Dying Young – Dr Martha Mherekumombe

Caring for the critically ill child and their family


From Luke’s Journal 2021 | Dying & Palliative Care | Vol.26 No.2

I often get asked why I work in Paediatric Palliative Care. It is a most rewarding and fulfilling job.

I have the honour and privilege to walk alongside some special families, children and young people doing the journey of life. Working in this area has taught me much and strengthened my faith. There have been challenging days where my faith has been tested, but I believe I am called and have been chosen to work with critically ill and dying children. 

Together for Short Lives defines Paediatric Palliative Care (PPC) as palliative care for children and young people with life-limiting conditions as “an active and total approach to care, from the point of diagnosis or recognition, throughout the child’s life, death and beyond”. It embraces physical, emotional, social and spiritual elements, and focuses on the enhancement of quality of life for the child/young person and support for the family.

When we establish a partnership of trust we achieve more and the partnership becomes a healing one.

PPC does not take away hope. Instead, it enhances the child’s short life. It’s about living, not focussed on dying. Dying will eventually happen, but until then it seeks to maximise the time the family has, and ensure that the remaining families survive intact. The PPC approach is not an either/ or approach to medical care, it is about integrating care of the whole patient ensuring that the child, young person, siblings and family’s needs are met. These needs are met through good medical practise and palliative care which fosters and develops trusting relationships with families early. When we establish a partnership of trust we achieve more and the partnership becomes a healing one.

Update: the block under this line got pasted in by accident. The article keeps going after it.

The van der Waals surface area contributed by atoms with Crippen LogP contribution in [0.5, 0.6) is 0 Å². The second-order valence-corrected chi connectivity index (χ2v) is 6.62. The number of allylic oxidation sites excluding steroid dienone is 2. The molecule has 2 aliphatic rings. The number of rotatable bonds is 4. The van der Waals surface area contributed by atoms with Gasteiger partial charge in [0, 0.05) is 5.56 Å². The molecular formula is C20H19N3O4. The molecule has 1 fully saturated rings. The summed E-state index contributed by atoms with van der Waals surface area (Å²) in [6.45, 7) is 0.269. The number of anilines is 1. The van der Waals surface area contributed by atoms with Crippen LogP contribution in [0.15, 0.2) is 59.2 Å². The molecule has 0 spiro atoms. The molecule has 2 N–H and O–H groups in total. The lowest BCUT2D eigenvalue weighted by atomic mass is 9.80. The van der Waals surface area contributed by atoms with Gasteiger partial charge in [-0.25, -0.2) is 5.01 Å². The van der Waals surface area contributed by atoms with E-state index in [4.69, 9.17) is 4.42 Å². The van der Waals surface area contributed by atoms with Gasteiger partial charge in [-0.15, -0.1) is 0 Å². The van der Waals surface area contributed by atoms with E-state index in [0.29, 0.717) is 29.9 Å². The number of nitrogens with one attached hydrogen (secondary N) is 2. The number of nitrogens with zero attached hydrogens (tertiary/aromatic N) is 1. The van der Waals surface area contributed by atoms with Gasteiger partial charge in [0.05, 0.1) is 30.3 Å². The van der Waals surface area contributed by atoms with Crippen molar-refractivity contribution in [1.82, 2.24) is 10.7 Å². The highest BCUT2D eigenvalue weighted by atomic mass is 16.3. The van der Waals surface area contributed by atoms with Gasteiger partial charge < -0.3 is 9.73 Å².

This is the same in our personal walk with Jesus, Proverbs 3:5-6 KJV directs us to – 

“Trust in the Lord with all thine heart; and lean not unto thine own understanding. In all thy ways acknowledge Him, and He shall direct thy paths.”

The years I have worked in PPC, has taught me much about this. As a mother, working with very sick and dying children can be confronting and some children and families have a greater impact on us than others. I value the importance of that Scripture as it confirms the sovereignty of God because I cannot understand His ways. Conflict or ethical issues in PPC such as withdrawal of interventions or medical care, can unravel our faith and beliefs. In these situations I am often reminded of what Apostle Paul wrote in Philippians 1: 9-11 KJV- 

“And this I pray, that your love may abound yet more and more in knowledge and in all judgment;
That ye may approve things that are excellent; that ye may be sincere and without offence till the day of Christ; Being filled with the fruits of righteousness, which are by Jesus Christ, unto the glory and praise of God”.